"Alright," said the computer and settled into silence again.

    The two men fidgeted. The tension was unbearable.

    "You're really not going to like it," observed Deep Thought.

    "Tell us!"

    "Alright," said Deep Thought. "The Answer to the Great Question..."

    "Yes!.."

    "Of Life, the Universe and Everything..." said Deep Thought.

    "Yes!.."

    "Is..." said Deep Thought, and paused.

    "Yes!.."

    "Is..."

    "Yes!!!?.."

    "Forty-two," said Deep Thought, with infinite majesty and calm.

    It was a long time before anyone spoke.
    Out of the corner of his eye Phouchg could see the sea of tense expectant faces down in the square outside.

    "We're going to get lynched aren't we?" he whispered.

    "It was a tough assignment," said Deep Thought mildly.

    "Forty-two!" yelled Loonquawl. "Is that all you've got to show for seven and a half million years' work?"

    "I checked it very thoroughly," said the computer, "and that quite definitely is the answer. I think the problem, to be quite honest with you, is that
    you've never actually known what the question is."

    "But it was the Great Question! The Ultimate Question of Life, the Universe and Everything!" howled Loonquawl.

    "Yes," said Deep Thought with the air of one who suffers fools gladly, "but what actually is it?"

    A slow stupefied silence crept over the men as they stared at the computer and then at each other.

    "Well, you know, it's just Everything... Everything..." offered Phouchg weakly.

    "Exactly!" said Deep Thought. "So once you do know what the question actually is, you'll know what the answer means."

    "Oh terrific," muttered Phouchg flinging aside his notebook and wiping away a tiny tear.

    "Look, alright, alright," said Loonquawl, "can you just please tell us the Question?"

    "The Ultimate Question?"

    "Yes!"

    "Of Life, the Universe, and Everything?"

    "Yes!"

    Deep Thought pondered this for a moment.

    "Tricky," he said.

    "But can you do it?" cried Loonquawl.

    Deep Thought pondered this for another long moment.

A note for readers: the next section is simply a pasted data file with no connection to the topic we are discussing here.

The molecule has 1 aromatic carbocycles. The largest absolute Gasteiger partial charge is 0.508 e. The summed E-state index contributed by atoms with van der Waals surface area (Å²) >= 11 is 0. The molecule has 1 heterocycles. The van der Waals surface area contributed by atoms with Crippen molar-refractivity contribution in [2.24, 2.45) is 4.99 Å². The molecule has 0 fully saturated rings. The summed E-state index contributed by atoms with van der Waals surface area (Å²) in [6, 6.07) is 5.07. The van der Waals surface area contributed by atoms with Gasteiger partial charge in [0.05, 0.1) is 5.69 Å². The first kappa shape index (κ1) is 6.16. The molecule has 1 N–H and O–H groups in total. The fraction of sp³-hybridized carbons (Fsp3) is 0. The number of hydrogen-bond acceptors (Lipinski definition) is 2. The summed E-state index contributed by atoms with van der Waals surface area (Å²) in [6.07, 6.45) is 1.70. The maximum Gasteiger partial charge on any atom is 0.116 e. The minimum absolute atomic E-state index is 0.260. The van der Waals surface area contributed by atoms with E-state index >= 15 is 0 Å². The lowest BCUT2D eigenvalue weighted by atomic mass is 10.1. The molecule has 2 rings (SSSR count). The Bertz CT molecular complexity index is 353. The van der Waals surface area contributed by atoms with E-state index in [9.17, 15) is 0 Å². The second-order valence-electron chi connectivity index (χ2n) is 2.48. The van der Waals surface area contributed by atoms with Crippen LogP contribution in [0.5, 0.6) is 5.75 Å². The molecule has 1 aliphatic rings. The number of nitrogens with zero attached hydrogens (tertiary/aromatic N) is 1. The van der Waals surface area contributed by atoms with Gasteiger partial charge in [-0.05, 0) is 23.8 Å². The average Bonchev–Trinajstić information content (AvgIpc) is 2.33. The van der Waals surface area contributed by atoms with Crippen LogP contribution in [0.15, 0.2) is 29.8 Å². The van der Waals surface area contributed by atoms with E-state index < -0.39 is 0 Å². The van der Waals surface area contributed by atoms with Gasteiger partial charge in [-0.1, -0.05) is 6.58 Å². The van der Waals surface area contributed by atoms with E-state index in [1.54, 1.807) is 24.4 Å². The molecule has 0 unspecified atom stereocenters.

Finally: "No," he said firmly.

    Both men collapsed on to their chairs in despair.

    "But I'll tell you who can," said Deep Thought.

    They both looked up sharply.

    "Who?" "Tell us!"

    Suddenly Arthur began to feel his apparently non-existent scalp begin to crawl as he found himself moving slowly but inexorably forward towards the console, but it was only a dramatic zoom on the part of whoever had made the recording he assumed.

    "I speak of none other than the computer that is to come after me," intoned Deep Thought, his voice regaining its accustomed declamatory tones. "A computer whose merest operational parameters I am not worthy to calculate—and yet I will design it for you. A computer which can calculate the Question to the Ultimate Answer, a computer of such infinite and subtle complexity that organic life itself shall form part of its operational matrix. And you yourselves shall take on new forms and go down into the computer to navigate its ten-million-year program! Yes! I shall design this computer for you. And I shall name it also unto you. And it shall be called... The Earth."

    Phouchg gaped at Deep Thought.

    "What a dull name," he said.

    When the Earth was destroyed at the beginning of the story, it just so happened to be 5-minutes prior to the completion of this program. And so, the Question is lost, setting up a deal of conflict and strife. That is, until the next book.

    The Question, Book 2, **spoilers** Arthur picked up one of the letter stones from his home-made Scrabble set. It was a T. He sighed and out it down again. The letter he put down next to it was an I. That spelt IT. He tossed another couple of letters next to them. They were an S and an H as it happened. By a curious coincidence the resulting word perfectly expressed the way Arthur was feeling about things just then. He stared at it for a moment. He hadn't done it deliberately, it was just a random chance. His brain got slowly into first gear.

    "Ford," he said suddenly, "look, if that Question is printed in my brain wave patterns but I'm not consciously aware of it it must be somewhere in my unconscious."